An extremely simple and UX friendly to-do app that only focus on tasks you need to get done that day!
  • There are no major to-do apps that focus only on daily tasks
  • Can feel overwhelming with the features on to-do apps
  • Always have the option to move a task to a different day, therefore not holding yourself accountable
User Survey
User survey conducted to find out how popular to-do apps are and if a 24 hour focus would be something that users are open to.
Survey Takeways and Highlights
  • Would you questions are completely hypothetical and provide less user insight.
    • I learned this (from articles) after completing the project and re-doing some of the user research aspects of it.
  • The idea of a daily to-do app is not initially welcomed due to not being able to have recurring tasks or set tasks for a future day
  • A type of reward system (points and/or progress chart) is another highly requested feature
  • Majority of participants who use a to-do app only use the free plan

of users use a to-do app

of users said that using the app helps them to better delegate tasks and plan their time

of users said that too many features cause them to feel confused and overwhelmed

of users said they would be interested in a to-do app like Today

of users said that the app would most benefit them by helping them focus only on daily tasks

of users said prioritizing would be the most important feature for the daily to-do app
User Journeys
I wanted to try something new in regards to user research to better understand how users would potentially interact with the app.

This was a learning opportunity, as it opened my eyes to interactions I never considered. Furthermore, this helped me understand what should/shouldn't be included in the MVP. However, if I ever design the app more, I now know which interactions would have more of a positive affect on users.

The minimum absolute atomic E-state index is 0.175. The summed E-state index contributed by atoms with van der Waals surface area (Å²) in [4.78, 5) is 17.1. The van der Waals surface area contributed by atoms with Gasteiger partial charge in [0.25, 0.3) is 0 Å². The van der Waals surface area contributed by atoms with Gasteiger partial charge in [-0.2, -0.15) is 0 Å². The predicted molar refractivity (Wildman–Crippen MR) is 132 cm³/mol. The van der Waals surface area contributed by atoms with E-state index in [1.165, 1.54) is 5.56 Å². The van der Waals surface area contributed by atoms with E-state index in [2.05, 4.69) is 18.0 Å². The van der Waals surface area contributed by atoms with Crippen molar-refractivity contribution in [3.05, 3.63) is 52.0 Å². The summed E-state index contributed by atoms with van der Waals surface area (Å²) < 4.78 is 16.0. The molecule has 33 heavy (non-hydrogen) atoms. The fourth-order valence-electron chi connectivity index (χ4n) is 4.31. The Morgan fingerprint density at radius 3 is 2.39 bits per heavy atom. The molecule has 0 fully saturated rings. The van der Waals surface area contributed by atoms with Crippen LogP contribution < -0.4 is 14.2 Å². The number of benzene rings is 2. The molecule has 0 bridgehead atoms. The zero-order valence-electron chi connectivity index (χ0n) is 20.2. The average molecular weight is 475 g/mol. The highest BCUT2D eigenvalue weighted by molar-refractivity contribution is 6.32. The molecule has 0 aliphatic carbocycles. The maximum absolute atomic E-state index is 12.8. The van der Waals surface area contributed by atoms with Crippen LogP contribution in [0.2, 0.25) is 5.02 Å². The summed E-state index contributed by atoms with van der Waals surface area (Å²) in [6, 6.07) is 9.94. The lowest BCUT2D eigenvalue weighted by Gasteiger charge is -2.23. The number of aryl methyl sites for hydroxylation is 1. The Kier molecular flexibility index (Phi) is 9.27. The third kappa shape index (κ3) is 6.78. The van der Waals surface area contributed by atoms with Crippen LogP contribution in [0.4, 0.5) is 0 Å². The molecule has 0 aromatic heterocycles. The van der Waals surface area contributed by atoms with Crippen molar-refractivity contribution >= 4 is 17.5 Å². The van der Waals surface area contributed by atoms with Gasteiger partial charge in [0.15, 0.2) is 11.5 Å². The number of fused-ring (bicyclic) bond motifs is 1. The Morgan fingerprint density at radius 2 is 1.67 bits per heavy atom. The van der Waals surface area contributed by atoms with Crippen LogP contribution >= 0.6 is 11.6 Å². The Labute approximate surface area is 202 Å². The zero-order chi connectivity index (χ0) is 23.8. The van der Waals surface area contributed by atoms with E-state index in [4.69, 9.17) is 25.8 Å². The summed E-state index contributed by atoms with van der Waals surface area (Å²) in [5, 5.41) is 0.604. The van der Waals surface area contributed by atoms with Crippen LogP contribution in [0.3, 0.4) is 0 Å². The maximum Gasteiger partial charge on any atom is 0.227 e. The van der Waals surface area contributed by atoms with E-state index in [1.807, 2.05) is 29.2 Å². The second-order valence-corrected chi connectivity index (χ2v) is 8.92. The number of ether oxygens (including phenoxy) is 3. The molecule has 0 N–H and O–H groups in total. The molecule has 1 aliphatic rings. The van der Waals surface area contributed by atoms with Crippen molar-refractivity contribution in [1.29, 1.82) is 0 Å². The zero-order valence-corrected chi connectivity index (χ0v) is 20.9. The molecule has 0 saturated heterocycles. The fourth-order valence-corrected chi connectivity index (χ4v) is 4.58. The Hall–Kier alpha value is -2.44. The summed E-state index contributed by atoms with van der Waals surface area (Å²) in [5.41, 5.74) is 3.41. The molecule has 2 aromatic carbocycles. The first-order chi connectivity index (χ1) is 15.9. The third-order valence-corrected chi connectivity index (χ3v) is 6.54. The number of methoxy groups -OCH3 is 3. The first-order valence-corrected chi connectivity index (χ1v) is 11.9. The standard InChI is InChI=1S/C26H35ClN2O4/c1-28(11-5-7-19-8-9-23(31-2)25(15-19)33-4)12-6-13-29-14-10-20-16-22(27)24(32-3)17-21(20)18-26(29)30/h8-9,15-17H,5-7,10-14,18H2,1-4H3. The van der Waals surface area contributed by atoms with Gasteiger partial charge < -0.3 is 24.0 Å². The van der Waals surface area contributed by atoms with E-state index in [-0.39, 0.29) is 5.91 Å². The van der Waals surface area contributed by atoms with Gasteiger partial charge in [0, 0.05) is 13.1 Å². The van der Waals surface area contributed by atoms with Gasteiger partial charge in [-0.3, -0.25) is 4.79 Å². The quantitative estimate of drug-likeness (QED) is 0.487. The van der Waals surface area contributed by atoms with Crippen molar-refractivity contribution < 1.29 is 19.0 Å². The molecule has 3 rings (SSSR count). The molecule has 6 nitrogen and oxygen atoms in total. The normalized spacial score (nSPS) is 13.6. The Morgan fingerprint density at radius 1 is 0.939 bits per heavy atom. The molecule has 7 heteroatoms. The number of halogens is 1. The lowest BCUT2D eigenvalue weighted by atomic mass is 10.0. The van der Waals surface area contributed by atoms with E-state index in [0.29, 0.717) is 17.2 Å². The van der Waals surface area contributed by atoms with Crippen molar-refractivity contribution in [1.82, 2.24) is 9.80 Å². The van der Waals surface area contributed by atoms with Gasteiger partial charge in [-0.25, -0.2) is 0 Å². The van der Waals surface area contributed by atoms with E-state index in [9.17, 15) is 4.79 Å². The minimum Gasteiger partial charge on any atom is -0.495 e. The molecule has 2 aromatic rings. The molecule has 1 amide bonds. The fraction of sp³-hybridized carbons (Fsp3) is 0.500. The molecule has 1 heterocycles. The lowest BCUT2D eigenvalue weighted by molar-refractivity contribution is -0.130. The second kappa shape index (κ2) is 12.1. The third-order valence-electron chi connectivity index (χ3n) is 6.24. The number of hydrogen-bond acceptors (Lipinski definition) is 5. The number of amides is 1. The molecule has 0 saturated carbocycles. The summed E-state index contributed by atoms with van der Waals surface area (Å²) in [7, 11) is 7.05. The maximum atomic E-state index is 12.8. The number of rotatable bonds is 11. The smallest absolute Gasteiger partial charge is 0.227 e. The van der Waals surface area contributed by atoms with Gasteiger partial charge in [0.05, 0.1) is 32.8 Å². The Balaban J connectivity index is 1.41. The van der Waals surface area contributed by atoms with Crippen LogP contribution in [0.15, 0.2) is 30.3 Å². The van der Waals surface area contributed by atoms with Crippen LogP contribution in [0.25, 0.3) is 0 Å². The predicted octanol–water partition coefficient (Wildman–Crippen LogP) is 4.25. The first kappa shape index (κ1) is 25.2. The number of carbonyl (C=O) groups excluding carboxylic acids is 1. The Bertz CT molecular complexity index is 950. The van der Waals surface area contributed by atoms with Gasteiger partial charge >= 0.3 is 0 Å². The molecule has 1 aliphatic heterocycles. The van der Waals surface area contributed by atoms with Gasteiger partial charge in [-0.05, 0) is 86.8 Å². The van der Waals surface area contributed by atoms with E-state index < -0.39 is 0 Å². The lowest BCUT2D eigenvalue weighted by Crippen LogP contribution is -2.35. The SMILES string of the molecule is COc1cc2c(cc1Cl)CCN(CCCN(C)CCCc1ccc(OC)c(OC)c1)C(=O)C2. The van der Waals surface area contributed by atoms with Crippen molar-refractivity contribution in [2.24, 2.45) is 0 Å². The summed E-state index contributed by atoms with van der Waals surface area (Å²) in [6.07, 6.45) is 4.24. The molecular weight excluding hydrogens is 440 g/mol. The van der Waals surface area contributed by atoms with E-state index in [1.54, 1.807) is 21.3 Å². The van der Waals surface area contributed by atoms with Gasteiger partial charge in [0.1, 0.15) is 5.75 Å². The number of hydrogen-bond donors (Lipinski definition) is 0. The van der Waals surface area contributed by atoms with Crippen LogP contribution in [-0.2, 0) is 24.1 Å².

Competitive Analysis
I did this CA in addition to completing a SWOT analysis. I looked at how my competitors actually designed their app, focusing on how to add a task. This helped gain further insight into what works and doesn't work for the most important feature. The photos below are in the following order: todist,, Wunderlist.
Thoughts After Conducting Analysis
The biggest differences between adding a task are:

1. Whether the option is performed at the top or bottom of the screen
2. Showing more options as Wunderlist does (photo on the right)

I am more familiar with performing actions at the bottom of a screen, and's setup resonated with me. I think it's because I see that design quite often, whether it's in a chat app, texting, etc. To me,'s UX is preferred, because Wunderlist's UX is more limited and cluttered.
Information Architecture
User Personas
The most important takeaway was that there really isn't enough time in a day. Secondly, there is a difference between tasks that actually need to get done on a certain day vs tasks that can be accomplished at a later time.
User Stories
I used the high priority tasks to get a better sense of what to include in the MVP.
User Flows
I created user flows that took into account if a user does not complete the action as planned. This was super helpful as it made me realize that I should always expect the unexpected.
Sketches for Onboarding and Dashboard
Lo-Fi Wireframe
For the dashboard I was thinking that I wanted it to be as quick and easy as possible, so the user never has to leave the screen.